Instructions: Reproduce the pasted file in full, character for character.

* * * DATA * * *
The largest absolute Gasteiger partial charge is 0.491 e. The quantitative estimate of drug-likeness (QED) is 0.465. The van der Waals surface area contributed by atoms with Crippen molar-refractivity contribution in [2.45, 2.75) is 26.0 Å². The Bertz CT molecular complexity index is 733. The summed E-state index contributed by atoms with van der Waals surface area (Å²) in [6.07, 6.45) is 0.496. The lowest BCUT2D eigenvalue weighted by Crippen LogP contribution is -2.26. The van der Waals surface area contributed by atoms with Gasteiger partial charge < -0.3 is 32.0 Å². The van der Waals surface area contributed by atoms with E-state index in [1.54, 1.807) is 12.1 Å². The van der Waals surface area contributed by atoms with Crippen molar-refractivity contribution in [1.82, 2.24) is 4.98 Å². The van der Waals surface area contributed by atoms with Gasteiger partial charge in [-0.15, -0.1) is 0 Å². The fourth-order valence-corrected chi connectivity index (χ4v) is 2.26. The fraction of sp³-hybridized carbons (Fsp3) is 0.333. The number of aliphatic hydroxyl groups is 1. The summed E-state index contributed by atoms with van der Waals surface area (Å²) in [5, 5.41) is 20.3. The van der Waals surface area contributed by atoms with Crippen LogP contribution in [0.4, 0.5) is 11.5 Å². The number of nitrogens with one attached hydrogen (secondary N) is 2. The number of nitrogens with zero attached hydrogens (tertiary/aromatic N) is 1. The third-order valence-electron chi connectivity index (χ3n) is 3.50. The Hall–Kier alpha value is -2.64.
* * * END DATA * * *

The largest absolute Gasteiger partial charge is 0.491 e. The quantitative estimate of drug-likeness (QED) is 0.465. The van der Waals surface area contributed by atoms with Crippen molar-refractivity contribution in [2.45, 2.75) is 26.0 Å². The Bertz CT molecular complexity index is 733. The summed E-state index contributed by atoms with van der Waals surface area (Å²) in [6.07, 6.45) is 0.496. The lowest BCUT2D eigenvalue weighted by Crippen LogP contribution is -2.26. The van der Waals surface area contributed by atoms with Gasteiger partial charge < -0.3 is 32.0 Å². The van der Waals surface area contributed by atoms with E-state index in [1.54, 1.807) is 12.1 Å². The van der Waals surface area contributed by atoms with Crippen molar-refractivity contribution in [1.82, 2.24) is 4.98 Å². The van der Waals surface area contributed by atoms with Gasteiger partial charge in [-0.15, -0.1) is 0 Å². The fourth-order valence-corrected chi connectivity index (χ4v) is 2.26. The fraction of sp³-hybridized carbons (Fsp3) is 0.333. The number of aliphatic hydroxyl groups is 1. The summed E-state index contributed by atoms with van der Waals surface area (Å²) in [5, 5.41) is 20.3. The van der Waals surface area contributed by atoms with Crippen LogP contribution in [0.4, 0.5) is 11.5 Å². The number of nitrogens with one attached hydrogen (secondary N) is 2. The number of nitrogens with zero attached hydrogens (tertiary/aromatic N) is 1. The third-order valence-electron chi connectivity index (χ3n) is 3.50. The Hall–Kier alpha value is -2.64.